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If that's the kind of work you want to do, go intern with someone who does it all the time, and you'll learn pretty quickly whether or not this guy's expectations were out of line.

-Dan.
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#8
14th March 2013
Old 14th March 2013
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Mumford and Sons/Drum samples.

You already lost that battle - move on.

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#9
14th March 2013
Old 14th March 2013
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^Haha missed that
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14th March 2013
Old 14th March 2013
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Quote:
Originally Posted by Labs View Post
Mumford and Sons/Drum samples.

You already lost that battle - move on.

Gustav
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Haha this is how I was feeling, hire a drummer or find a different project would be my call.
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#11
14th March 2013
Old 14th March 2013
  #11
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Yunno one little quirk I carry with me? "Carry-on luggage for the soul," kinda thing?

I don't call these people 'clients.' I call 'em 'customers.' I got that from my pseudo-guru, a brilliant engineer named Greg Steele, a font of wisdom about many things.

That sort of puts it all in perspective, for me. It sets up the paradigm: they want me to do something, it's worth cash out of pocket to make it happen.

We're not just wading around in a vat, trying to make something happen that'll justify their love.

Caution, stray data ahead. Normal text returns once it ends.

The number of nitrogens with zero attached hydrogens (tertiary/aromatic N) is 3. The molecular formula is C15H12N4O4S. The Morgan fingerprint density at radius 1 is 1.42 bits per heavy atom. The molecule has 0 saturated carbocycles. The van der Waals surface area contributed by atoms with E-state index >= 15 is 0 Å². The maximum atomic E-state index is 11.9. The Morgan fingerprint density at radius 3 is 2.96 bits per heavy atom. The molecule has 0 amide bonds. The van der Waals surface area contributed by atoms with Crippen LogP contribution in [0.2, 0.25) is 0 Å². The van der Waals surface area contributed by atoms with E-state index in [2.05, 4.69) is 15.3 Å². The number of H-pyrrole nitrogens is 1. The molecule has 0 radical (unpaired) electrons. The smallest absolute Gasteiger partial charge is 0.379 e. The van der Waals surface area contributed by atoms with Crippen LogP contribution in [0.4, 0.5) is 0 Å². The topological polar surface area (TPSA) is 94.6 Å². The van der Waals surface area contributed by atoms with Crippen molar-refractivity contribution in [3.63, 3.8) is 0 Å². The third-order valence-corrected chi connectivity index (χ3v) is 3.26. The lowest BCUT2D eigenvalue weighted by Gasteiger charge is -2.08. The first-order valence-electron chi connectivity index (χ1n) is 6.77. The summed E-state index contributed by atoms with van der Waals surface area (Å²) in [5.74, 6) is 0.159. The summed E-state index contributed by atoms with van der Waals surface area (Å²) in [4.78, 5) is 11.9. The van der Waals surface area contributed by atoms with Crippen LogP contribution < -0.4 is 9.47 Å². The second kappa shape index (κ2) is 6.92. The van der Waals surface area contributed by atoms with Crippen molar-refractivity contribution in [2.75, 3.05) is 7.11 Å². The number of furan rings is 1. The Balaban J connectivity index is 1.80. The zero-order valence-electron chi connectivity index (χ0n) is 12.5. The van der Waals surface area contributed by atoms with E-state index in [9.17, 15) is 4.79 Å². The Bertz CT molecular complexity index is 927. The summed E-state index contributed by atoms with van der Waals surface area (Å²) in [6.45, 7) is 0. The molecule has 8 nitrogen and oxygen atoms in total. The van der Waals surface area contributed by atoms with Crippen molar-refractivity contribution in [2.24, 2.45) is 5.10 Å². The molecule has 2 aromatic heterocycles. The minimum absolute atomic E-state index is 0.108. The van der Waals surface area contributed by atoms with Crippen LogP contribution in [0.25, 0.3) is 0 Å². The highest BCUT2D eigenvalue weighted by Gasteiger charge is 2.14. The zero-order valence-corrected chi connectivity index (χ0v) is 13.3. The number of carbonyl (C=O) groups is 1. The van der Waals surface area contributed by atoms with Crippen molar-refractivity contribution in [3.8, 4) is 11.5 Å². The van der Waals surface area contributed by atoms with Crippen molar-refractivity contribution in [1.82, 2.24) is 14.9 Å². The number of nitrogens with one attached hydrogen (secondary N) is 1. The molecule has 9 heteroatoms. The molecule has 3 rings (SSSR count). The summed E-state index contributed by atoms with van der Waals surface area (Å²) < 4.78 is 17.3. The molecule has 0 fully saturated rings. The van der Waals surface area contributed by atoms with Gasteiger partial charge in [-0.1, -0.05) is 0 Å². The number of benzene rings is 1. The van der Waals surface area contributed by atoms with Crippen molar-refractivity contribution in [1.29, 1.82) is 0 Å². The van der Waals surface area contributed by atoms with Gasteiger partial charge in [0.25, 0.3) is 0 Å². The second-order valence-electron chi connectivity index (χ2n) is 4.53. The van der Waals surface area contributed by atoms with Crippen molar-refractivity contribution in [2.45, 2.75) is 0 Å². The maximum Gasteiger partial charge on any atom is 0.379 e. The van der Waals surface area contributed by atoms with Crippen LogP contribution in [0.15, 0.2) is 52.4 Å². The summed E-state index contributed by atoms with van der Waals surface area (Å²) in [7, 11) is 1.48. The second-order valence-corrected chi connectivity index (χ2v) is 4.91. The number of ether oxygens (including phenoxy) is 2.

Of course, early in your career you run into all shades of mind-boggling madness, welcome to the club.
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CaspianR2D2
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#12
14th March 2013
Old 14th March 2013
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Hi everyone!

Thank you very much for your responses. I really REALLY appreciate it. When member ‘The Byre’ (2nd post) responded I already made the decision to cut my losses and sent him an email. I read everyone else’s post a few times and am happy with the decision I made.

This isn’t the first recording & paying gig (before I’ve managed to crank out the drums fast and do really well with what humble gear that I had at the time), but this is the first time a completely random person saw me from the internet approached me without word of mouth so I considered it my 1st professional situation.

ANYWHOO, yes, I could’ve used more experience, but considering the amount of work I was planning to put into it on my own time without him there and his attitude so I had to tell him to get lost. Since I’m from Long Beach, part of me was ready to tell him off and talk about how bad his singing was etc. but I decided that would not be good for business, lol.